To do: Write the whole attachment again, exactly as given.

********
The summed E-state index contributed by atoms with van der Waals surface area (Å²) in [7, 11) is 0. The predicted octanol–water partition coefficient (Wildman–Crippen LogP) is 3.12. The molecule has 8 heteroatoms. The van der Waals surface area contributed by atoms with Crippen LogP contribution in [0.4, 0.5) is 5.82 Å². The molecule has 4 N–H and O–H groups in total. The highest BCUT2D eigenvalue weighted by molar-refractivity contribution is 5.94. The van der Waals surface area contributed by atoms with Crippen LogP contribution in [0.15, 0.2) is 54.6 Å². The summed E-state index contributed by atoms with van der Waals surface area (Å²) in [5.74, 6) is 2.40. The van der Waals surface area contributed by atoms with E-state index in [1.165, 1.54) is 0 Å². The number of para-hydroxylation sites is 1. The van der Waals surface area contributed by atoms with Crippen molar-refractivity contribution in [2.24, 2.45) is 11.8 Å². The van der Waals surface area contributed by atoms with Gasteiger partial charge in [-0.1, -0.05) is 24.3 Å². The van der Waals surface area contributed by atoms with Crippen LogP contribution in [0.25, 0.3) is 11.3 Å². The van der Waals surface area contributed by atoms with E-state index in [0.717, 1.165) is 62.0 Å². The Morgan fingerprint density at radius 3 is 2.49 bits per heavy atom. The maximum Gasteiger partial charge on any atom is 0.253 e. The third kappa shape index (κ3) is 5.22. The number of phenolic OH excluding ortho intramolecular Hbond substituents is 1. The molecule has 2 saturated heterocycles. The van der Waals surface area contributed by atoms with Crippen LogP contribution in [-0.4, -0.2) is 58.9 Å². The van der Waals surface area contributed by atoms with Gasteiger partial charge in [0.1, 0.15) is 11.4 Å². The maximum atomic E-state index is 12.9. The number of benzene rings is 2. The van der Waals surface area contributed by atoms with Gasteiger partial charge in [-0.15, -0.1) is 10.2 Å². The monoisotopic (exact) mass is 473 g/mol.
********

The summed E-state index contributed by atoms with van der Waals surface area (Å²) in [7, 11) is 0. The predicted octanol–water partition coefficient (Wildman–Crippen LogP) is 3.12. The molecule has 8 heteroatoms. The van der Waals surface area contributed by atoms with Crippen LogP contribution in [0.4, 0.5) is 5.82 Å². The molecule has 4 N–H and O–H groups in total. The highest BCUT2D eigenvalue weighted by molar-refractivity contribution is 5.94. The van der Waals surface area contributed by atoms with Crippen LogP contribution in [0.15, 0.2) is 54.6 Å². The summed E-state index contributed by atoms with van der Waals surface area (Å²) in [5.74, 6) is 2.40. The van der Waals surface area contributed by atoms with E-state index in [1.165, 1.54) is 0 Å². The number of para-hydroxylation sites is 1. The van der Waals surface area contributed by atoms with Crippen molar-refractivity contribution in [2.24, 2.45) is 11.8 Å². The van der Waals surface area contributed by atoms with Gasteiger partial charge in [-0.1, -0.05) is 24.3 Å². The van der Waals surface area contributed by atoms with Crippen LogP contribution in [0.25, 0.3) is 11.3 Å². The van der Waals surface area contributed by atoms with E-state index in [0.717, 1.165) is 62.0 Å². The Morgan fingerprint density at radius 3 is 2.49 bits per heavy atom. The maximum Gasteiger partial charge on any atom is 0.253 e. The third kappa shape index (κ3) is 5.22. The number of phenolic OH excluding ortho intramolecular Hbond substituents is 1. The molecule has 2 saturated heterocycles. The van der Waals surface area contributed by atoms with Crippen LogP contribution in [-0.4, -0.2) is 58.9 Å². The van der Waals surface area contributed by atoms with Gasteiger partial charge in [0.1, 0.15) is 11.4 Å². The maximum atomic E-state index is 12.9. The number of benzene rings is 2. The van der Waals surface area contributed by atoms with Gasteiger partial charge in [-0.15, -0.1) is 10.2 Å². The monoisotopic (exact) mass is 473 g/mol.